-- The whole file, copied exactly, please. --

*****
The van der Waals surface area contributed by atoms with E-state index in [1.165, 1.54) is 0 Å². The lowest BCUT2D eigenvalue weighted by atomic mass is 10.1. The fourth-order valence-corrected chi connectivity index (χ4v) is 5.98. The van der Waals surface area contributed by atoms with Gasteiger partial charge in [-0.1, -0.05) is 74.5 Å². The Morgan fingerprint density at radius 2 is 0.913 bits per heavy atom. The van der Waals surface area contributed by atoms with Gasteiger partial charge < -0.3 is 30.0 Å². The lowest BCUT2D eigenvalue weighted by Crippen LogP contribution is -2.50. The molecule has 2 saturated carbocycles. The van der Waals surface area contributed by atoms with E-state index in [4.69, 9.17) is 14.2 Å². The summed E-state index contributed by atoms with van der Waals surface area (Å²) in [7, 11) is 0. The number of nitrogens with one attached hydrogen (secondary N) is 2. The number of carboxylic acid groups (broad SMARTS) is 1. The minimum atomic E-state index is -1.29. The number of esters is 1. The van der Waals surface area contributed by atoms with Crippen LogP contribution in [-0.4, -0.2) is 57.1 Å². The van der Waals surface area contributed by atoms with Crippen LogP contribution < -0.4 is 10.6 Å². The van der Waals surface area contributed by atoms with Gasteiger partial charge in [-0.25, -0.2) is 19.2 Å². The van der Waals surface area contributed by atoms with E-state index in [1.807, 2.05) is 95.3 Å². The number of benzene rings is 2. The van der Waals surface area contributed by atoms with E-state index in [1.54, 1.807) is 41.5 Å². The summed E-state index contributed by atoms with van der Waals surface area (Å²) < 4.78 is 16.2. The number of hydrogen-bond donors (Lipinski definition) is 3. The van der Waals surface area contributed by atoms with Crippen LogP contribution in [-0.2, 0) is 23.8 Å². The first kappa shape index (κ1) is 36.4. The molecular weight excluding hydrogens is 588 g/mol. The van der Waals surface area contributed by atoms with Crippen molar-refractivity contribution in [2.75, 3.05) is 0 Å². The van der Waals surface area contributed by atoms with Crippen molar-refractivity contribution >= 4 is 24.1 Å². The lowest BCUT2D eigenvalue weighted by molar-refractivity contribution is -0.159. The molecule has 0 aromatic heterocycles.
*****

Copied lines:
The van der Waals surface area contributed by atoms with E-state index in [1.165, 1.54) is 0 Å². The lowest BCUT2D eigenvalue weighted by atomic mass is 10.1. The fourth-order valence-corrected chi connectivity index (χ4v) is 5.98. The van der Waals surface area contributed by atoms with Gasteiger partial charge in [-0.1, -0.05) is 74.5 Å². The Morgan fingerprint density at radius 2 is 0.913 bits per heavy atom. The van der Waals surface area contributed by atoms with Gasteiger partial charge < -0.3 is 30.0 Å². The lowest BCUT2D eigenvalue weighted by Crippen LogP contribution is -2.50. The molecule has 2 saturated carbocycles. The van der Waals surface area contributed by atoms with E-state index in [4.69, 9.17) is 14.2 Å². The summed E-state index contributed by atoms with van der Waals surface area (Å²) in [7, 11) is 0. The number of nitrogens with one attached hydrogen (secondary N) is 2. The number of carboxylic acid groups (broad SMARTS) is 1. The minimum atomic E-state index is -1.29. The number of esters is 1. The van der Waals surface area contributed by atoms with Crippen LogP contribution in [-0.4, -0.2) is 57.1 Å². The van der Waals surface area contributed by atoms with Crippen LogP contribution < -0.4 is 10.6 Å². The van der Waals surface area contributed by atoms with Gasteiger partial charge in [-0.25, -0.2) is 19.2 Å². The van der Waals surface area contributed by atoms with E-state index in [1.807, 2.05) is 95.3 Å². The number of benzene rings is 2. The van der Waals surface area contributed by atoms with E-state index in [1.54, 1.807) is 41.5 Å². The summed E-state index contributed by atoms with van der Waals surface area (Å²) < 4.78 is 16.2. The number of hydrogen-bond donors (Lipinski definition) is 3. The van der Waals surface area contributed by atoms with Crippen LogP contribution in [-0.2, 0) is 23.8 Å². The first kappa shape index (κ1) is 36.4. The molecular weight excluding hydrogens is 588 g/mol. The van der Waals surface area contributed by atoms with Crippen molar-refractivity contribution in [2.75, 3.05) is 0 Å². The van der Waals surface area contributed by atoms with Crippen molar-refractivity contribution >= 4 is 24.1 Å². The lowest BCUT2D eigenvalue weighted by molar-refractivity contribution is -0.159. The molecule has 0 aromatic heterocycles.